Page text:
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Dining in the Dark Paper - distinguishing the food did not...

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Max Famigliettti 6925-9648 EEX3312 Dining in the Dark Paper Last week my roommate, Alan, and I ate a meal in complete darkness. It was quite the experience. Because we both live on campus, we decided to eat our meal in Broward Dining, a cafeteria on campus. We both wore blindfolds, while a third friend ate with us without a blindfold in order to observe us better. Broward Dining is a buffet style eatery, and due to this, Alan and I collected our food and drinks before putting the blindfolds on. Once seated with our food, we immersed ourselves in darkness. At first our eating was very slow. We were very careful what to pick up and how to pick it up. Being careful with our drinks was of utmost importance because we did not want to spill them. After about 5 minutes of eating without sight, we became more confident in our eating abilities and started to eat faster and more normally. One of the hardest parts about this experience was distinguishing which foods were which on my plate, however we realized that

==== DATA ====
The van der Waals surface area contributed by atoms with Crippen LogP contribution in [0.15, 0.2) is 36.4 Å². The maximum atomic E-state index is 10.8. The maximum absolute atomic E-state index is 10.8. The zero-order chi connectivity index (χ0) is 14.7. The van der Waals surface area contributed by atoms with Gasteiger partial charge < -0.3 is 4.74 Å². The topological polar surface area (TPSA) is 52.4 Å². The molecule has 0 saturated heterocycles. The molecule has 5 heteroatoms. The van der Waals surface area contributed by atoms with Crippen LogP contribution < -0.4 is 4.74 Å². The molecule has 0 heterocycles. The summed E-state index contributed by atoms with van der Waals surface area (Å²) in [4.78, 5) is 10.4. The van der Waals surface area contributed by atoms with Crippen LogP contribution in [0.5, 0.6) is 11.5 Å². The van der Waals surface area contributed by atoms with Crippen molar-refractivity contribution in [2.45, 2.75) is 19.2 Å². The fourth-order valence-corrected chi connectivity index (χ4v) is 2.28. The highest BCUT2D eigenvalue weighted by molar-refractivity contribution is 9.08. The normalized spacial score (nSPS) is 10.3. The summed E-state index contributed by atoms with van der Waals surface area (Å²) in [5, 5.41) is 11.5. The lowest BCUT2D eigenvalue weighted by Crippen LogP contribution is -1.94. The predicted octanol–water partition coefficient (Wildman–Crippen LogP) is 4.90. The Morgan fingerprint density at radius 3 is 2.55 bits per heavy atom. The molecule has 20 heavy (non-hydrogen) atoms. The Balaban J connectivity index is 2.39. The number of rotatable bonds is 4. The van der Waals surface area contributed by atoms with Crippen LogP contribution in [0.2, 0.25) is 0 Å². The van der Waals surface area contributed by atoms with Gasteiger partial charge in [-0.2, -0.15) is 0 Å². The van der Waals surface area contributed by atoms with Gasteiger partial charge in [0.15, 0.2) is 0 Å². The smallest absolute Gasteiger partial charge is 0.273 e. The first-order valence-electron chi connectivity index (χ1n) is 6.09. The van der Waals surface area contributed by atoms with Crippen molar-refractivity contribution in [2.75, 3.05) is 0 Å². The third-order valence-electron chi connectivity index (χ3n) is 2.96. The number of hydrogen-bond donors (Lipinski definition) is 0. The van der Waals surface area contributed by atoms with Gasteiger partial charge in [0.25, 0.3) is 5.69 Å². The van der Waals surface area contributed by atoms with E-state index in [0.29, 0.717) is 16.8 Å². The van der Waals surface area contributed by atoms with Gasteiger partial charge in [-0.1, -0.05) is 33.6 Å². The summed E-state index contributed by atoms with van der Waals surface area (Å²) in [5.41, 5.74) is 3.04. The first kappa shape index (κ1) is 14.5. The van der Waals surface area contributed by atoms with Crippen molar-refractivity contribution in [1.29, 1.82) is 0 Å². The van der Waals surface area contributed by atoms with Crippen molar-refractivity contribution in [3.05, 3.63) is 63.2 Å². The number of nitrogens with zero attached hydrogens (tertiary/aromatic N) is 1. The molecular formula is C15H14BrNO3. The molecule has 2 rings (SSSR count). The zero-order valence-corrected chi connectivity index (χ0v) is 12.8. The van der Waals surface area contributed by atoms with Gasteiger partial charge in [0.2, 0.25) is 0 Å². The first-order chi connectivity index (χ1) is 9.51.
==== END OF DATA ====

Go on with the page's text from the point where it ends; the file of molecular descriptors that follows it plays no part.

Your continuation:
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Unformatted text preview: distinguishing the food did not matter as much. Surprisingly, the taste of the food seemed different. I have heard people say to just clothes your eyes and eat something and you will not taste it as much. This statement is entirely true. Sight allows you to expect what you are about to eat and your mouth gets ready to taste it, however when blinded, you no longer expect what is coming. This was beneficial because I was no longer picky about what I ate, and it made our usually mid-grade Broward Dining meal quite enjoyable. Our third, non-blindfolded friend, noted that, in general, we ate much slower and even chewed each bite longer. He also observed that we ate considerably less food than we usually consume. It is a fact that eating slower and less volume of food is a healthy habit. I enjoyed our blind meal, however it was not easy. The experience of eating while blinded increased my appreciation of the lives of the blind....
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